Thursday, March 24, 2005

A Query Re: Politics and the Philosophy of Religion

So, many people (but probably not Dostoyevski) mistakenly think the following:
If God does not exist then everything is permitted.

That is--roughly--they think that unless God exists moral obligations cannot be real (rational, genuinely binding). They also think that it follows from this that it is permissible--nay, manditory--to weaken the wall of separation between church and state. I'm not going to worry about the details of this philosophical position right now. What I'm interested in, rather, is a political question:

How should we fight this position?

The two most salient options seem to be these:

(a) Ignore the real issue, muddy the waters, and try to confuse 'em

(b) Be honest and take the issue on in a straight-forward way.

Be advised: although the right-wing theists are wrong on this one--God doesn't help out morality in the least--the arguments that demonstrate this are almost certainly slightly too complicated to win out in a public debate. (b) is, politically speaking, probably a losing strategy. On the other hand, if we take the (a) route, we'll be dealing with this problem forever (or close to it), and we'll constantly have to employ despicable rhetorical strategies of obfuscation (etc.).

So: be honest, go for broke, and probably lose the political debate with a clear conscience, or muddle along muddying the waters ad infinitum?

Waddaya think?


Blogger Becca said...

As an atheist, it's difficult to believe that my opinions will ever be taken seriously. Should that ever happen however, I will be devastated if I must misprepresent my opinion because that was the only way to get here. Count me in for being truthful.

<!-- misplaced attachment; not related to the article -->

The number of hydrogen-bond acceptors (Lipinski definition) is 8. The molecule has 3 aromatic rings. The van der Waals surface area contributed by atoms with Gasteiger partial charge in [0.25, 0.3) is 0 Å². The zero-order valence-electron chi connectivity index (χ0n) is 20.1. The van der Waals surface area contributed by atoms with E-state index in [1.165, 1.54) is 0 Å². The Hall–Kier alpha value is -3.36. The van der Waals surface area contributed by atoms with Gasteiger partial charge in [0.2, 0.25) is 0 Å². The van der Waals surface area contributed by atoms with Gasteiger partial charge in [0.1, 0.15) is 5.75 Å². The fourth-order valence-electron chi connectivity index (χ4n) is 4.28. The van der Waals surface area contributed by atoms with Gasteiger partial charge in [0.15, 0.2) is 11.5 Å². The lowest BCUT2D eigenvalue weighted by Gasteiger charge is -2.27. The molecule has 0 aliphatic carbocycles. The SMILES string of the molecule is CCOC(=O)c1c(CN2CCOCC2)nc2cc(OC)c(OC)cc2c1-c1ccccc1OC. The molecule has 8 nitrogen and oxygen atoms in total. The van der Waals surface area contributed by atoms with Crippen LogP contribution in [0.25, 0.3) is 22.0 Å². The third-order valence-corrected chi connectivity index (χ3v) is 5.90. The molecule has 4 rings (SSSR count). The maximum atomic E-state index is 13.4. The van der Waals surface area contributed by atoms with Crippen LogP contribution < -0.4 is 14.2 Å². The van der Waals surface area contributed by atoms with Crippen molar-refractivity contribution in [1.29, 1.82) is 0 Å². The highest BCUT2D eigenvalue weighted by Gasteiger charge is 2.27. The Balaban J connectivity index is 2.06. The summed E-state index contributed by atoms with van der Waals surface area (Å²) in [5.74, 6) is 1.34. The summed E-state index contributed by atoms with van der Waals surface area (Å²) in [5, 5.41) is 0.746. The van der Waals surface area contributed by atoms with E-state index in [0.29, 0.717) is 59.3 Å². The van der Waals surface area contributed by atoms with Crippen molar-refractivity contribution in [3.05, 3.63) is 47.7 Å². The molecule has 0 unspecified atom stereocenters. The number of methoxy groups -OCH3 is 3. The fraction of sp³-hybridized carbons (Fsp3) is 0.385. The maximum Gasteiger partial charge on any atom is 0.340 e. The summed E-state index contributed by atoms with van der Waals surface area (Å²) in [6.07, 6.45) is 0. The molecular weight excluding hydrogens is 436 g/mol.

9:33 PM  
Anonymous Anonymous said...

How do you argue a point when the opposition has faith to fall back on?
Maybe a combination of the two:
Option (b) will fall on deaf ears, until understanding permits the argument to be concise enough to blurt out between breaks on MSNBC.

So, use to use option (a) for the short term to "condition" (in the Rovian sense) people for their faith to ultimatly be shaken.

9:42 PM  
Blogger Tom Van Dyke said...

The Founders' concept of separation of church and state contemplated the establishment of a pluralism, where no specific interpretation of revelation (and it should follow, atheism) could establish a political power which experience had taught them could not survive man's tendency to co-opt and corrupt it.

But to exile the moral sense inherent in revelation from the public square? Unthinkable, whether God exists or not. It gets its place at the table simply because people believe it. This is a democracy, after all.

10:11 PM  
Anonymous Anonymous said...

Everything is permitted ?

Depends on the quality of life you wish to encourage in the society you live in. If everyone has to distrust everyone else all of the time, we're all going to be pretty miserable.

I think enough people understand this concept either consciously or unconsciously and behave accordingly, so that society runs somewhat smoothly.

I doubt very much that most people are behaving well because they really believe there's a God Thngie out the that's gonna can them but good when they're dead, but maybe I'm way off base.

Frankly, I don't think that that many people are really absolutely 100% sure that God exists, or that the concept is particular a big part of their world. Again, I could be wrong.

11:55 PM  
Anonymous Anonymous said...

I think ideas of truth and recognition of its rather imperfect fit into any discussion on this issue is in order. The empirical and faith-based toolboxes have plenty of goodies to offer, and life experience and historical events provide plenty of ammo when anectdotal evidence comes into play.